Understanding the Customer Journey


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I will admit it.  I am old.

I remember a time when people carried pieces of paper in their car to help them get around.  We called those documents “maps” and we struggled to fold them back into place when we were finished using them.

Today maps have gone digital and satellites locate us and offer mellifluous voice prompts on a turn-by-turn basis.  If only we could use similar technology to hone and deliver the ultimate experience for our customers.

“Siri, make my customers love me, come back for more, and tell their friends.”

While GPS coordinates can’t be fixed on your optimal customer experience, there is hope in navigating in the direction of enviable customer interactions.  That hope comes in the form of an old fashioned “customer journey” map.

To understand the process for customer experience mapping, let’s use an example from Mercedes-Benz USA (not so coincidentally the focus of my recently released book Driven to Delight – Delivering World-Class Customer Experience the Mercedes-Benz Way).  Here’s what every business (no matter how large or small) should do to understand, track, measure, and improve the experiences they provide to their customers.


  • Write down all contact points customers and prospects have with you (across channels and from pre-sale to post sale) 
  • Identify customer goals and needs at each point of contact
  • Look for gaps, pain points, or service challenges
  • Simplify the map so it is understandable to everyone in your organization
  • Expose everyone in the organization to the simplified map (Mercedes-Benz called the simplified version customer wheels)
  • Challenge every team member to offer solutions to remove pain points, reduce customer effort, and ease the transition of customers into the next stage of their journey
  • Develop the discipline of using customer feedback to inform individual and process based solutions and innovation
  • As pain points are removed, go beyond satisfaction to find ways to delight your customers at contact points throughout their journey with you.


Thomas Edison once said, “Good fortune is what happens when opportunity meets with planning.”  Hopefully, a “light bulb” has come on for you regarding the importance of creating or revisiting your customer experience journey map.

As someone who helps leaders with the mapping process, I know the considerable time involved in looking at your business from the customer’s vantage point (and who has that kind of time when you are busily serving customers).  On the other hand, failing to satisfy and ultimately delight customers may give you and your business more time than you could ever want – since customers will likely churn to customer-engaging competition.

Invest time now – build/revise your customer journey map.

You won’t even have to try to fold your journey map to put it back in your glove compartment. Instead it should be a living, evolving document which is prominently displayed as a guide for everyone in your organization to help customers have a consistent, seamless, loyalty-building, and easy journey across their contacts with you.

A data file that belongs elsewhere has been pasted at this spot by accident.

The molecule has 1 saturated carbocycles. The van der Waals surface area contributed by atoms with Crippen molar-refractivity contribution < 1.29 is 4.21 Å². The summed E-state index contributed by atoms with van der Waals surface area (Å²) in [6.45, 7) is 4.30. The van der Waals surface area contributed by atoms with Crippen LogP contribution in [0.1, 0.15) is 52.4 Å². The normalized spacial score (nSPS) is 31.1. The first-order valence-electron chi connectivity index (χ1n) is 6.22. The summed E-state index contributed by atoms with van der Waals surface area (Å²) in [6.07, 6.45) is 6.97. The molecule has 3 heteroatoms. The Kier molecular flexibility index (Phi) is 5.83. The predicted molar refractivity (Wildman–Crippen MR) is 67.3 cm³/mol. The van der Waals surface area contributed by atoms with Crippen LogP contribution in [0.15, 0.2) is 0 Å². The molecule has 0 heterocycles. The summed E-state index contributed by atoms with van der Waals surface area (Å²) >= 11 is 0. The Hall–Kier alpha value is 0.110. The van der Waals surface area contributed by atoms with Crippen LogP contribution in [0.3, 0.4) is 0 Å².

Understanding the Customer Journey Infographic

Republished with author's permission from original post.

Joseph Michelli, Ph.D.
Joseph Michelli, Ph.D., an organizational consultant and the chief experience officer of The Michelli Experience, authored The New Gold Standard: 5 Leadership Principles for Creating a Legendary Customer Experience Courtesy of The Ritz-Carlton Hotel Company and the best-selling The Starbucks Experience: 5 Principles for Turning Ordinary Into Extraordinary.


  1. Joseph

    By starting with current contact points you automatically limit the scope of your customer experience programme to improving what is already there, rather than providing customers with the experience they always wanted (but nobody ever asked them about).

    Best practice today is not to start with current contact points but with the jobs customers are trying to do and the interactions they use to get them done. This provides a better fuzzy front-end to drive experience innovation.

    It is amazing how so subtle a change in emphasis can transform an programme providing incremental improvements to the customer experience to one providing the experience customers always wanted.

    Graham Hill

  2. I will review Sandel’s theory of justice but am partial to Rawls. Amen on the early myopia of CRM. As always, I am glad, a man a smart as you, is someone I can call “colleague.”

  3. Hi Joseph

    You are too kind.

    I recommend Sandel’s book on ‘Justice – What’s the Right Thing to Do?’. His lectures on Justice Theory at Harvard (viewable for free at http://www.justiceharvard.org) regularly attract more than 1,000 students. There is also a companion book, ‘Justice – A Reader’ that contains all of the sources referenced in Justice; from Aristotle, through Rawls, to Nozick.

    Sandel’s more recent book on ‘What Money Can’t Buy: The Moral Limits of Markets’ is even more important than his Justice book. It challenges the prevalent notion that all problems, including customer related ones, can be solved by the liberal application of market thinking. If only life were so simple. Thankfully, it isn’t.

    Happy reading.

    Graham Hill

  4. Graham, I will go to Harvard for Sandel! I loved the theoretical aspects of academia….fortunately I love the challenges of applied science even more.


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